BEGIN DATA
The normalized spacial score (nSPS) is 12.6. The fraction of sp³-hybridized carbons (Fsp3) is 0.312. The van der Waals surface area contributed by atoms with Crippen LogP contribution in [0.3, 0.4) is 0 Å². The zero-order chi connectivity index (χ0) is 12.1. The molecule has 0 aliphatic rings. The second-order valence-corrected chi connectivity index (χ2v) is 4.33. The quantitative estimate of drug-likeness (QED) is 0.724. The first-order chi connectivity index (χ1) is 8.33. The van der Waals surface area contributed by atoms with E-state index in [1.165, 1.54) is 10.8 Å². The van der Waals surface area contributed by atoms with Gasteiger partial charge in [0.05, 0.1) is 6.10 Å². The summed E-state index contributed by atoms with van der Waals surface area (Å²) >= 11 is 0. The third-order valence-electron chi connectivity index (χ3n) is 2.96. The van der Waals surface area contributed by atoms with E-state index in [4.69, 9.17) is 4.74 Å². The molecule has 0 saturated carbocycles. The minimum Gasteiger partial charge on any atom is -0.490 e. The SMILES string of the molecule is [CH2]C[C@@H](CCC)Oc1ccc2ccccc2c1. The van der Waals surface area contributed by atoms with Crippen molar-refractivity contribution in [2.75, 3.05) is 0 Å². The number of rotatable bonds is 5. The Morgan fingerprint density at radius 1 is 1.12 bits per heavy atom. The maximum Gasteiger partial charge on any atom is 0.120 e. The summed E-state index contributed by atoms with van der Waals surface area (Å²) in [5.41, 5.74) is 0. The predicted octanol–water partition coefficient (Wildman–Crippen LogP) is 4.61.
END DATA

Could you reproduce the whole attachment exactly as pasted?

The normalized spacial score (nSPS) is 12.6. The fraction of sp³-hybridized carbons (Fsp3) is 0.312. The van der Waals surface area contributed by atoms with Crippen LogP contribution in [0.3, 0.4) is 0 Å². The zero-order chi connectivity index (χ0) is 12.1. The molecule has 0 aliphatic rings. The second-order valence-corrected chi connectivity index (χ2v) is 4.33. The quantitative estimate of drug-likeness (QED) is 0.724. The first-order chi connectivity index (χ1) is 8.33. The van der Waals surface area contributed by atoms with E-state index in [1.165, 1.54) is 10.8 Å². The van der Waals surface area contributed by atoms with Gasteiger partial charge in [0.05, 0.1) is 6.10 Å². The summed E-state index contributed by atoms with van der Waals surface area (Å²) >= 11 is 0. The third-order valence-electron chi connectivity index (χ3n) is 2.96. The van der Waals surface area contributed by atoms with E-state index in [4.69, 9.17) is 4.74 Å². The molecule has 0 saturated carbocycles. The minimum Gasteiger partial charge on any atom is -0.490 e. The SMILES string of the molecule is [CH2]C[C@@H](CCC)Oc1ccc2ccccc2c1. The van der Waals surface area contributed by atoms with Crippen molar-refractivity contribution in [2.75, 3.05) is 0 Å². The number of rotatable bonds is 5. The Morgan fingerprint density at radius 1 is 1.12 bits per heavy atom. The maximum Gasteiger partial charge on any atom is 0.120 e. The summed E-state index contributed by atoms with van der Waals surface area (Å²) in [5.41, 5.74) is 0. The predicted octanol–water partition coefficient (Wildman–Crippen LogP) is 4.61.